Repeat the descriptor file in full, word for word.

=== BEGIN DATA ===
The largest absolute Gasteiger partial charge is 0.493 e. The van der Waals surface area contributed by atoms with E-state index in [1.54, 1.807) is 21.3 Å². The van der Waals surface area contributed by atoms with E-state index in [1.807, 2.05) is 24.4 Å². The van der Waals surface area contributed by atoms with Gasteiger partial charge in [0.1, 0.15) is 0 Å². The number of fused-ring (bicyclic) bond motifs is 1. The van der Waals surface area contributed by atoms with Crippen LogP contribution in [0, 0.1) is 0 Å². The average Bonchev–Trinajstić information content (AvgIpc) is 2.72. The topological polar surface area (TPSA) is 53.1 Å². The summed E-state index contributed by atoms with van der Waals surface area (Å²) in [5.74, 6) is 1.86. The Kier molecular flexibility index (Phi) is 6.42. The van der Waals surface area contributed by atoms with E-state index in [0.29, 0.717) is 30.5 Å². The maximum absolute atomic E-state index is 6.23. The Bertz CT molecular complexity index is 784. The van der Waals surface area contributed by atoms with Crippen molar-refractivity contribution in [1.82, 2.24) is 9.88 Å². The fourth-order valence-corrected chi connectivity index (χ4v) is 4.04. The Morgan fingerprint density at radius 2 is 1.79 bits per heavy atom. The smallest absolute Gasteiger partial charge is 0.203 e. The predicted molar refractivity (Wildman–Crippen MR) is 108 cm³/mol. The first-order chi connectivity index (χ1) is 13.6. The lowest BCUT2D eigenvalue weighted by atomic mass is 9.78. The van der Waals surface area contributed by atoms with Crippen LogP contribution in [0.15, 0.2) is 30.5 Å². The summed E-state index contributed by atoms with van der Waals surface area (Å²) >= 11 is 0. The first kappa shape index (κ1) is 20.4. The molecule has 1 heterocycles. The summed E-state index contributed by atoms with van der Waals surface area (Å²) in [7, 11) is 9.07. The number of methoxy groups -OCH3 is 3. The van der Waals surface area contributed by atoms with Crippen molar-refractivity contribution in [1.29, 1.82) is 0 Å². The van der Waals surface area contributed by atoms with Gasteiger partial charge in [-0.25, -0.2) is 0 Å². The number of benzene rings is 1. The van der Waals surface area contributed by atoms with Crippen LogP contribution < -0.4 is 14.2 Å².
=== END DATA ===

The largest absolute Gasteiger partial charge is 0.493 e. The van der Waals surface area contributed by atoms with E-state index in [1.54, 1.807) is 21.3 Å². The van der Waals surface area contributed by atoms with E-state index in [1.807, 2.05) is 24.4 Å². The van der Waals surface area contributed by atoms with Gasteiger partial charge in [0.1, 0.15) is 0 Å². The number of fused-ring (bicyclic) bond motifs is 1. The van der Waals surface area contributed by atoms with Crippen LogP contribution in [0, 0.1) is 0 Å². The average Bonchev–Trinajstić information content (AvgIpc) is 2.72. The topological polar surface area (TPSA) is 53.1 Å². The summed E-state index contributed by atoms with van der Waals surface area (Å²) in [5.74, 6) is 1.86. The Kier molecular flexibility index (Phi) is 6.42. The van der Waals surface area contributed by atoms with E-state index in [0.29, 0.717) is 30.5 Å². The maximum absolute atomic E-state index is 6.23. The Bertz CT molecular complexity index is 784. The van der Waals surface area contributed by atoms with Crippen molar-refractivity contribution in [1.82, 2.24) is 9.88 Å². The fourth-order valence-corrected chi connectivity index (χ4v) is 4.04. The Morgan fingerprint density at radius 2 is 1.79 bits per heavy atom. The smallest absolute Gasteiger partial charge is 0.203 e. The predicted molar refractivity (Wildman–Crippen MR) is 108 cm³/mol. The first-order chi connectivity index (χ1) is 13.6. The lowest BCUT2D eigenvalue weighted by atomic mass is 9.78. The van der Waals surface area contributed by atoms with Crippen LogP contribution in [0.15, 0.2) is 30.5 Å². The summed E-state index contributed by atoms with van der Waals surface area (Å²) >= 11 is 0. The first kappa shape index (κ1) is 20.4. The molecule has 1 heterocycles. The summed E-state index contributed by atoms with van der Waals surface area (Å²) in [7, 11) is 9.07. The number of methoxy groups -OCH3 is 3. The van der Waals surface area contributed by atoms with Crippen molar-refractivity contribution in [1.29, 1.82) is 0 Å². The van der Waals surface area contributed by atoms with Gasteiger partial charge in [-0.25, -0.2) is 0 Å². The number of benzene rings is 1. The van der Waals surface area contributed by atoms with Crippen LogP contribution < -0.4 is 14.2 Å².